Skip to main content

Using creative co-design to develop a decision support tool for people with malignant pleural effusion

Abstract

Background

Malignant pleural effusion (MPE) is a common, serious problem predominantly seen in metastatic lung and breast cancer and malignant pleural mesothelioma. Recurrence of malignant pleural effusion is common, and symptoms significantly impair people’s daily lives. Numerous treatment options exist, yet choosing the most suitable depends on many factors and making decisions can be challenging in pressured, time-sensitive clinical environments. Clinicians identified a need to develop a decision support tool. This paper reports the process of co-producing an initial prototype tool.

Methods

Creative co-design methods were used. Three pleural teams from three disparate clinical sites in the UK were involved. To overcome the geographical distance between sites and the ill-health of service users, novel distributed methods of creative co-design were used. Local workshops were designed and structured, including video clips of activities. These were run on each site with clinicians, patients and carers. A joint national workshop was then conducted with representatives from all stakeholder groups to consider the findings and outputs from local meetings.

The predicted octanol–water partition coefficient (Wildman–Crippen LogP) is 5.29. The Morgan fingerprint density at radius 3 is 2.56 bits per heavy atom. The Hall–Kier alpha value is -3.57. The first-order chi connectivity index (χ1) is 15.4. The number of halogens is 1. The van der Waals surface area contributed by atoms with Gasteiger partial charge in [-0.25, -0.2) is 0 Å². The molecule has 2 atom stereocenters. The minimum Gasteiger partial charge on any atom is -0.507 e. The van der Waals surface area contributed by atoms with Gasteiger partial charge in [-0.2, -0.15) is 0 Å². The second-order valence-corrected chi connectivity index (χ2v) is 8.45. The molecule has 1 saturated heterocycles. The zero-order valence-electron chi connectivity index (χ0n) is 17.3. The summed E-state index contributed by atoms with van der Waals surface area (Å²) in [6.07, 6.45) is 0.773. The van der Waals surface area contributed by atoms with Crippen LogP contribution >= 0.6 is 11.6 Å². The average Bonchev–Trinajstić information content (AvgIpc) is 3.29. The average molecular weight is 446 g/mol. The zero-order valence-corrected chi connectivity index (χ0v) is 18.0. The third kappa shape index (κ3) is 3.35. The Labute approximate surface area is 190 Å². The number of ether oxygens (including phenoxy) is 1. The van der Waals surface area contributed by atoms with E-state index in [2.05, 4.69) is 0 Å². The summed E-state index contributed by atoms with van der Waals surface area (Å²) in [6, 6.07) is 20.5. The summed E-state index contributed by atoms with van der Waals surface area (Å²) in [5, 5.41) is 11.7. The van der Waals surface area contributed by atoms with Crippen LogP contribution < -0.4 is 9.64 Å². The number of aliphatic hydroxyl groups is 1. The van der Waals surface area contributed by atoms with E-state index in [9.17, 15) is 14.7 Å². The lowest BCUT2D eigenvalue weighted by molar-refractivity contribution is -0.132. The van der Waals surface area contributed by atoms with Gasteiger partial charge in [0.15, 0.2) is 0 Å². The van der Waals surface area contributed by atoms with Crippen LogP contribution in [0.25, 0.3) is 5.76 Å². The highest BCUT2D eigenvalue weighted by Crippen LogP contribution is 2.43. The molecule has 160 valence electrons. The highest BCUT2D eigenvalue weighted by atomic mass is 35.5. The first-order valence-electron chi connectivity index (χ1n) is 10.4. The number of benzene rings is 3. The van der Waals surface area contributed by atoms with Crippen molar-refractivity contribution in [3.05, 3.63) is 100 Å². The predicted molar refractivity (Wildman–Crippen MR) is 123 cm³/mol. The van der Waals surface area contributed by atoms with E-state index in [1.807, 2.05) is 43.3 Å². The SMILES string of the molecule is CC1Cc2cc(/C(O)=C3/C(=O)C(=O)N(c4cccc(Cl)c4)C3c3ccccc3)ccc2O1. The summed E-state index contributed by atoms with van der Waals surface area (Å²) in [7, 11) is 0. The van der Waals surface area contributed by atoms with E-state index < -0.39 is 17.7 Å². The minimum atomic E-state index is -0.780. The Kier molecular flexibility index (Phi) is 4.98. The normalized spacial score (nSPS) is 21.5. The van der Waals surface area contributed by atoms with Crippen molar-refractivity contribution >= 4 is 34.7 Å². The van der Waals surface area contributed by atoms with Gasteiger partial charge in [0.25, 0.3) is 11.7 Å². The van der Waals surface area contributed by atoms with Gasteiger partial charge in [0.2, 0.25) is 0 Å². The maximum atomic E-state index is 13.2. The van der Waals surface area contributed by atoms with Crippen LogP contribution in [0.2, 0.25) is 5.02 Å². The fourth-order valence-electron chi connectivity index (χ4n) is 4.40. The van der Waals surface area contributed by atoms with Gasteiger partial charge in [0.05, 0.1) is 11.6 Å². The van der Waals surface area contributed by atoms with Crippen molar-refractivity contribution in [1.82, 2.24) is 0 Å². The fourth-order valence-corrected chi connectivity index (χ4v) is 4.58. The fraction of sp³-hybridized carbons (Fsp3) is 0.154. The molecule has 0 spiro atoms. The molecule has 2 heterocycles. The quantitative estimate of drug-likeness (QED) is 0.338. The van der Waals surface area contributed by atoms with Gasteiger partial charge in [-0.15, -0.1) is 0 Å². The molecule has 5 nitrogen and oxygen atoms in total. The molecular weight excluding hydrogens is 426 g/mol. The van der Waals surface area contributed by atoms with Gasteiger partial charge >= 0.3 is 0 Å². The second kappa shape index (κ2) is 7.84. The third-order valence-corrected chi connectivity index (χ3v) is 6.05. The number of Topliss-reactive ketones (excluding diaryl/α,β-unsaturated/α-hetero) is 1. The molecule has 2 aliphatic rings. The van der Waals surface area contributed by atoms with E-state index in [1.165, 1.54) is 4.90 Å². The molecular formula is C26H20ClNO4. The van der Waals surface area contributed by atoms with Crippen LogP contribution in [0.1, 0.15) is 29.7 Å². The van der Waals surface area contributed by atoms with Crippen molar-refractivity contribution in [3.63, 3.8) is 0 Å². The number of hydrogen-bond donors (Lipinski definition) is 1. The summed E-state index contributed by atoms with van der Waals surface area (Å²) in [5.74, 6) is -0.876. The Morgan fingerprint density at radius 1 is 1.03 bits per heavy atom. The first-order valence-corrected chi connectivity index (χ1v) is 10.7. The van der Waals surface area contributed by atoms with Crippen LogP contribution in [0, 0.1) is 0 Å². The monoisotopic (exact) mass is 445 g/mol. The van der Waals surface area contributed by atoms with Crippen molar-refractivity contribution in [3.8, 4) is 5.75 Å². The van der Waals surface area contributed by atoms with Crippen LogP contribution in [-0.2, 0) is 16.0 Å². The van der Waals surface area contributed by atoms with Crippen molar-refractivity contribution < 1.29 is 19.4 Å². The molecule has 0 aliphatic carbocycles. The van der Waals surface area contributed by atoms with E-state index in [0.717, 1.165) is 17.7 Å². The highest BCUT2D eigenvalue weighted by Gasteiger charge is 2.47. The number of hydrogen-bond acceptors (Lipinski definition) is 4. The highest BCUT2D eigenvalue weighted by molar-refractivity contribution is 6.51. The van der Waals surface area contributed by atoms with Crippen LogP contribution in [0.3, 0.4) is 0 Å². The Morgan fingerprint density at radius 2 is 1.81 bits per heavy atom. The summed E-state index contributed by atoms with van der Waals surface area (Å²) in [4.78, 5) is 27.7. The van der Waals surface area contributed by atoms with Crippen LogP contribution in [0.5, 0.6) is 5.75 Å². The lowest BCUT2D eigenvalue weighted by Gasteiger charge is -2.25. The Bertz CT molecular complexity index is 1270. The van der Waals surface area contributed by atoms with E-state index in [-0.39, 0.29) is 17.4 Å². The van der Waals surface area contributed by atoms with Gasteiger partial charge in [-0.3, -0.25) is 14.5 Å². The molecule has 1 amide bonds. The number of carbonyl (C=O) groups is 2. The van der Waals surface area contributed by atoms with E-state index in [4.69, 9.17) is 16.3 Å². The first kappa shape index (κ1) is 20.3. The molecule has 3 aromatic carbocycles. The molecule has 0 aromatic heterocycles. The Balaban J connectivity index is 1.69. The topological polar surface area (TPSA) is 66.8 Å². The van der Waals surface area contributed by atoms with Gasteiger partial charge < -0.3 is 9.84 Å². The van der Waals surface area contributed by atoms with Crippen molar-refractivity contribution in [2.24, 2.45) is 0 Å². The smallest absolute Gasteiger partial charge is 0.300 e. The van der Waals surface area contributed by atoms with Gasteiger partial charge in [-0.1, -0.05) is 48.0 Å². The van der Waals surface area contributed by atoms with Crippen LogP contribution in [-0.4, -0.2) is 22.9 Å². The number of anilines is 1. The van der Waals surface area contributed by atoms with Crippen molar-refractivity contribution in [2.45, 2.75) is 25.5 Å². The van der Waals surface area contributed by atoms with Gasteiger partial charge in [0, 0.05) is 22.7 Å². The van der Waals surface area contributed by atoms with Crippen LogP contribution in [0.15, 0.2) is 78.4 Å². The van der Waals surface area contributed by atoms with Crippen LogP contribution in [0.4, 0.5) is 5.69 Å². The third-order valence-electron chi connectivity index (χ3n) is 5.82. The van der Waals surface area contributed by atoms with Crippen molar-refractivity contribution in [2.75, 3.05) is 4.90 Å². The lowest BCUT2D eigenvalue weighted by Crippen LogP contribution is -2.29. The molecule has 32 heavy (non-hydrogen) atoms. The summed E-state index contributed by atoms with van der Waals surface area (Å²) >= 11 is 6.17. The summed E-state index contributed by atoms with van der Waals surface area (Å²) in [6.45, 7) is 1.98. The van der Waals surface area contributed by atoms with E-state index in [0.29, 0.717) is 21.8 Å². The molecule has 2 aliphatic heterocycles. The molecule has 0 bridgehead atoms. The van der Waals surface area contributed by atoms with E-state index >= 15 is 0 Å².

The design team worked with participants to develop outputs, including patient timelines and personas. These were used as the basis to develop and test prototype ideas.

Results

Key messages from the workshops informed prototype development. These messages were as follows. Understanding and managing the pleural effusion was the priority for patients, not their overall cancer journey. Preferred methods for receiving information were varied but visual and graphic approaches were favoured. The main influences on people’s decisions about their MPE treatment were personal aspects of their lives, for example, how active they are, what support they have at home.

The findings informed the development of a first prototype/service visualisation (a video representing a web-based support tool) to help people identify personal priorities and to guide shared treatment decisions.

Conclusion

The creative design methods and distributed model used in this project overcame many of the barriers to traditional co-production methods such as power, language and time. They allowed specialist pleural teams and service users to work together to create a patient-facing decision support tool owned by those who will use it and ready for implementation and evaluation.